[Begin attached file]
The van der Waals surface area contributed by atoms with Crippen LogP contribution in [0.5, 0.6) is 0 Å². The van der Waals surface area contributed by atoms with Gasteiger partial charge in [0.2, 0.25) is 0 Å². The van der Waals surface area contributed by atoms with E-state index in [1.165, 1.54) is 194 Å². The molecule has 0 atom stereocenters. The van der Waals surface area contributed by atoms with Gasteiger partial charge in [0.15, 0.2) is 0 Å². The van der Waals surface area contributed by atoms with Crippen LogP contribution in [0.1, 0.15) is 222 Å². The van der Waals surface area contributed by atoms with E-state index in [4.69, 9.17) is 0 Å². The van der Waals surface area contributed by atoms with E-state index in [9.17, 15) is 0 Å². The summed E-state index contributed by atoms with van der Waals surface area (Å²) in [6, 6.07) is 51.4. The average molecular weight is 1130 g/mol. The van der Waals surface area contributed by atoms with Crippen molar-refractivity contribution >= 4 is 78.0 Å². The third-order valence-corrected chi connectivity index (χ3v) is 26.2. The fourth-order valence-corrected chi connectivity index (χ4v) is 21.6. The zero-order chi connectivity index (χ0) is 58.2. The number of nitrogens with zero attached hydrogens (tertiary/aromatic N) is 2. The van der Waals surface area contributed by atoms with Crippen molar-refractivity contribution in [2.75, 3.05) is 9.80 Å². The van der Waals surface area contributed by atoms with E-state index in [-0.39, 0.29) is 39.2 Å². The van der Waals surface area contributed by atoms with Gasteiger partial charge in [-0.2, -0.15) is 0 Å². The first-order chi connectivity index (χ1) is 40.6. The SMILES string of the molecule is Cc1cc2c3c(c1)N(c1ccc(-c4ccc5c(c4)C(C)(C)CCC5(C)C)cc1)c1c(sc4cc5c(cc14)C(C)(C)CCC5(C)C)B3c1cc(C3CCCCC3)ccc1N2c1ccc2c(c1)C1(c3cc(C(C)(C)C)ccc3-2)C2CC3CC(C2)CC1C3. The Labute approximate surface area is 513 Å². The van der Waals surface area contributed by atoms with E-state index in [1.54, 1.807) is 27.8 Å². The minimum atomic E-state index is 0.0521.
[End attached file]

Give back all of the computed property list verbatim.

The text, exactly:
The van der Waals surface area contributed by atoms with Crippen LogP contribution in [0.5, 0.6) is 0 Å². The van der Waals surface area contributed by atoms with Gasteiger partial charge in [0.2, 0.25) is 0 Å². The van der Waals surface area contributed by atoms with E-state index in [1.165, 1.54) is 194 Å². The molecule has 0 atom stereocenters. The van der Waals surface area contributed by atoms with Gasteiger partial charge in [0.15, 0.2) is 0 Å². The van der Waals surface area contributed by atoms with Crippen LogP contribution in [0.1, 0.15) is 222 Å². The van der Waals surface area contributed by atoms with E-state index in [4.69, 9.17) is 0 Å². The van der Waals surface area contributed by atoms with E-state index in [9.17, 15) is 0 Å². The summed E-state index contributed by atoms with van der Waals surface area (Å²) in [6, 6.07) is 51.4. The average molecular weight is 1130 g/mol. The van der Waals surface area contributed by atoms with Crippen molar-refractivity contribution >= 4 is 78.0 Å². The third-order valence-corrected chi connectivity index (χ3v) is 26.2. The fourth-order valence-corrected chi connectivity index (χ4v) is 21.6. The zero-order chi connectivity index (χ0) is 58.2. The number of nitrogens with zero attached hydrogens (tertiary/aromatic N) is 2. The van der Waals surface area contributed by atoms with Crippen molar-refractivity contribution in [2.75, 3.05) is 9.80 Å². The van der Waals surface area contributed by atoms with E-state index in [-0.39, 0.29) is 39.2 Å². The van der Waals surface area contributed by atoms with Gasteiger partial charge in [-0.2, -0.15) is 0 Å². The first-order chi connectivity index (χ1) is 40.6. The SMILES string of the molecule is Cc1cc2c3c(c1)N(c1ccc(-c4ccc5c(c4)C(C)(C)CCC5(C)C)cc1)c1c(sc4cc5c(cc14)C(C)(C)CCC5(C)C)B3c1cc(C3CCCCC3)ccc1N2c1ccc2c(c1)C1(c3cc(C(C)(C)C)ccc3-2)C2CC3CC(C2)CC1C3. The Labute approximate surface area is 513 Å². The van der Waals surface area contributed by atoms with E-state index in [1.54, 1.807) is 27.8 Å². The minimum atomic E-state index is 0.0521.